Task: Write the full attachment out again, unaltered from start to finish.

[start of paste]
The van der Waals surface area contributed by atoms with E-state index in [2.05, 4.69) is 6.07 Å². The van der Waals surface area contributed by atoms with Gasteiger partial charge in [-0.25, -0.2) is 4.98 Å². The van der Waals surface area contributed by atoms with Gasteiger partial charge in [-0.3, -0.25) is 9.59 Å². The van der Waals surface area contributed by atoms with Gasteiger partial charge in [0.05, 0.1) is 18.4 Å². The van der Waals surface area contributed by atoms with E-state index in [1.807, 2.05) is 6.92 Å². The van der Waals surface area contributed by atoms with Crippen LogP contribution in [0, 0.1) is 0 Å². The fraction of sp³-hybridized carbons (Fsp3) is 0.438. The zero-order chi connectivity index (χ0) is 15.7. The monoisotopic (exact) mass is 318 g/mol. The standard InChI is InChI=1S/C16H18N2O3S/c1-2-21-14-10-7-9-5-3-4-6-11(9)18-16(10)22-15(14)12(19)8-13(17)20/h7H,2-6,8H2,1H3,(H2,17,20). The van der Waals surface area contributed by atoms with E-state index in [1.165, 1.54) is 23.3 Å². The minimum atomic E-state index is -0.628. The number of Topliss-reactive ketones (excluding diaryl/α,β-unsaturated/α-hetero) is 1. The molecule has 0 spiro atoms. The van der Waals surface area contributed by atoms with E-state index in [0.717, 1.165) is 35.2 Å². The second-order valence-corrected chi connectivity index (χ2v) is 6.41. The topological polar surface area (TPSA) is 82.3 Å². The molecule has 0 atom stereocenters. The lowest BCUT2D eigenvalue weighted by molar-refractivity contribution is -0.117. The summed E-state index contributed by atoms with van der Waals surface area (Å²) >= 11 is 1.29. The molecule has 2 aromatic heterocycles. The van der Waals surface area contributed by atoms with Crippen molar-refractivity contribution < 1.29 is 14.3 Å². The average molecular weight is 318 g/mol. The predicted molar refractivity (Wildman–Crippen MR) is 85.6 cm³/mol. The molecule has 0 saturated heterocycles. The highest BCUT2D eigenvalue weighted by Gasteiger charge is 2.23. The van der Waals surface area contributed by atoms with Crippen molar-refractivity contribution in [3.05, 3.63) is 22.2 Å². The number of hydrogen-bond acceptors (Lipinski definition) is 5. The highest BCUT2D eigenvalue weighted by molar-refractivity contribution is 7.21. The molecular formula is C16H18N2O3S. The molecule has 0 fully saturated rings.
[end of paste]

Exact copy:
The van der Waals surface area contributed by atoms with E-state index in [2.05, 4.69) is 6.07 Å². The van der Waals surface area contributed by atoms with Gasteiger partial charge in [-0.25, -0.2) is 4.98 Å². The van der Waals surface area contributed by atoms with Gasteiger partial charge in [-0.3, -0.25) is 9.59 Å². The van der Waals surface area contributed by atoms with Gasteiger partial charge in [0.05, 0.1) is 18.4 Å². The van der Waals surface area contributed by atoms with E-state index in [1.807, 2.05) is 6.92 Å². The van der Waals surface area contributed by atoms with Crippen LogP contribution in [0, 0.1) is 0 Å². The fraction of sp³-hybridized carbons (Fsp3) is 0.438. The zero-order chi connectivity index (χ0) is 15.7. The monoisotopic (exact) mass is 318 g/mol. The standard InChI is InChI=1S/C16H18N2O3S/c1-2-21-14-10-7-9-5-3-4-6-11(9)18-16(10)22-15(14)12(19)8-13(17)20/h7H,2-6,8H2,1H3,(H2,17,20). The van der Waals surface area contributed by atoms with E-state index in [1.165, 1.54) is 23.3 Å². The minimum atomic E-state index is -0.628. The number of Topliss-reactive ketones (excluding diaryl/α,β-unsaturated/α-hetero) is 1. The molecule has 0 spiro atoms. The van der Waals surface area contributed by atoms with E-state index in [0.717, 1.165) is 35.2 Å². The second-order valence-corrected chi connectivity index (χ2v) is 6.41. The topological polar surface area (TPSA) is 82.3 Å². The molecule has 0 atom stereocenters. The lowest BCUT2D eigenvalue weighted by molar-refractivity contribution is -0.117. The summed E-state index contributed by atoms with van der Waals surface area (Å²) >= 11 is 1.29. The molecule has 2 aromatic heterocycles. The van der Waals surface area contributed by atoms with Crippen molar-refractivity contribution < 1.29 is 14.3 Å². The average molecular weight is 318 g/mol. The predicted molar refractivity (Wildman–Crippen MR) is 85.6 cm³/mol. The molecule has 0 saturated heterocycles. The highest BCUT2D eigenvalue weighted by Gasteiger charge is 2.23. The van der Waals surface area contributed by atoms with Crippen molar-refractivity contribution in [3.05, 3.63) is 22.2 Å². The number of hydrogen-bond acceptors (Lipinski definition) is 5. The highest BCUT2D eigenvalue weighted by molar-refractivity contribution is 7.21. The molecular formula is C16H18N2O3S. The molecule has 0 fully saturated rings.